Meniscus tears do not heal and once the meniscus is torn as the torn piece becomes totally dysfunctional. The symptoms from a damaged or torn meniscus include localised pain around the knee, which is worse when twisting. A knee with this type of injury is also prone to swelling, locking or giving way. Meniscal tears will respond well to repair utilizing minimally invasive 'keyhole' surgery and it is important to investigate and treat a problem such as this at the earliest opportunity in order to avoid a sheered meniscus becoming an extended tear. Please see our detailed patient information sheet on this condition for further detail of how we treat this injury at Manchester Knee Clinic.
The patella (knee cap) is stabilised by the muscles and ligaments surrounding it and can become damaged or dislocated in twisting injuries from sports such as basketball, netball, football and rugby. When the patella dislocates it is typical to feel a popping sensation as the patella pops in and out, accompanied by immediate swelling and pain around the front and side of the knee. Surgery to repair the dislocation should be done within 2 weeks of the injury in order to repair the dislocation successfully and prevent it becoming a re-occurrant problem.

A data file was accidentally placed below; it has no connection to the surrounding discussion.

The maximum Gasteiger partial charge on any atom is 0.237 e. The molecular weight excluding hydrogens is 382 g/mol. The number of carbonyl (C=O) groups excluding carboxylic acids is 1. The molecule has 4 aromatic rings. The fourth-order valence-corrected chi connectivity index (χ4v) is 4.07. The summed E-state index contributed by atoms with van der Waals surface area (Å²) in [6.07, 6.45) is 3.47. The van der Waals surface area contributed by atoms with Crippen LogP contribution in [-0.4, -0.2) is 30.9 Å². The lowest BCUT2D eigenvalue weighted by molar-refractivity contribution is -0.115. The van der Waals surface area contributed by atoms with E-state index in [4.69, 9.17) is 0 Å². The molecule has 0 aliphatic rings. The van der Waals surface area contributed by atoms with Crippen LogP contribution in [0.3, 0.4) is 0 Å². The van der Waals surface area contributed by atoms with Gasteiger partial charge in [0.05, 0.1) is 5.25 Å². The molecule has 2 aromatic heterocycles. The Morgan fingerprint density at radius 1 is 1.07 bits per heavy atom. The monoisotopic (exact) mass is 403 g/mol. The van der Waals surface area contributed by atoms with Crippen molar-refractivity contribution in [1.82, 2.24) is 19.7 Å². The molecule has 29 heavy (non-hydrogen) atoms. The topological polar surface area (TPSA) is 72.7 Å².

Osteochondritis Dissecans (OCD)
This condition is caused by a traumatic or gradual wearing away of articular knee cartilage. This condition causes knee pain & locking symptoms which can be reduced reasonably well through minimally invasive 'keyhole' surgery to remove debris and worn off pieces of cartilage. However, in some selected cases a cartilage transplantation procedure may also be appropriate. This advanced technology is not widely available in the UK and is continuously developing. This procedure involves a keyhole procedure to harvest some knee cartilage, which is then sent to a laboratory to multiply more cells. Once sufficient cells are grown, a second procedure is then performed to implant the newly grown cartilage cells.
Patellar Tendonitis (Jumper's Knee)